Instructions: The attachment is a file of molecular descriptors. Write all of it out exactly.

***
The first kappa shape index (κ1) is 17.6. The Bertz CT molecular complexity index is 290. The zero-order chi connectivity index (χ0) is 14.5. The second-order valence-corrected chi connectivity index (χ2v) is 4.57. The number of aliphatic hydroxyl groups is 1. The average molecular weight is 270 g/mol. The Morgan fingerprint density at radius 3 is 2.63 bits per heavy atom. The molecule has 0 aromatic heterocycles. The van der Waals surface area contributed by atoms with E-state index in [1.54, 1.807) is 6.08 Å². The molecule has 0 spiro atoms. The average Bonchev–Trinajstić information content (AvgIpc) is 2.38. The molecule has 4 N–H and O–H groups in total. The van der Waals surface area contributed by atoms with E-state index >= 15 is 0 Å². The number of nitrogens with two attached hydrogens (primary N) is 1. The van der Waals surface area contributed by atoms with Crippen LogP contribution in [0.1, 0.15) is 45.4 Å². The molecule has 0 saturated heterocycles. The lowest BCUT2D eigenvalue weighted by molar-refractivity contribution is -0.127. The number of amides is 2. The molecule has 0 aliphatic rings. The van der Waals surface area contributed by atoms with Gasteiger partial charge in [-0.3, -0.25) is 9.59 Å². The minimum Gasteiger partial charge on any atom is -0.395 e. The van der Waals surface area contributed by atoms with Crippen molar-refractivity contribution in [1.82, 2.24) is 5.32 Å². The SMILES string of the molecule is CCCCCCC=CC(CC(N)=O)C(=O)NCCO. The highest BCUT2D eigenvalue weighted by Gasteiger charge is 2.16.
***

The first kappa shape index (κ1) is 17.6. The Bertz CT molecular complexity index is 290. The zero-order chi connectivity index (χ0) is 14.5. The second-order valence-corrected chi connectivity index (χ2v) is 4.57. The number of aliphatic hydroxyl groups is 1. The average molecular weight is 270 g/mol. The Morgan fingerprint density at radius 3 is 2.63 bits per heavy atom. The molecule has 0 aromatic heterocycles. The van der Waals surface area contributed by atoms with E-state index in [1.54, 1.807) is 6.08 Å². The molecule has 0 spiro atoms. The average Bonchev–Trinajstić information content (AvgIpc) is 2.38. The molecule has 4 N–H and O–H groups in total. The van der Waals surface area contributed by atoms with E-state index >= 15 is 0 Å². The number of nitrogens with two attached hydrogens (primary N) is 1. The van der Waals surface area contributed by atoms with Crippen LogP contribution in [0.1, 0.15) is 45.4 Å². The molecule has 0 saturated heterocycles. The lowest BCUT2D eigenvalue weighted by molar-refractivity contribution is -0.127. The number of amides is 2. The molecule has 0 aliphatic rings. The van der Waals surface area contributed by atoms with Gasteiger partial charge in [-0.3, -0.25) is 9.59 Å². The minimum Gasteiger partial charge on any atom is -0.395 e. The van der Waals surface area contributed by atoms with Crippen molar-refractivity contribution in [1.82, 2.24) is 5.32 Å². The SMILES string of the molecule is CCCCCCC=CC(CC(N)=O)C(=O)NCCO. The highest BCUT2D eigenvalue weighted by Gasteiger charge is 2.16.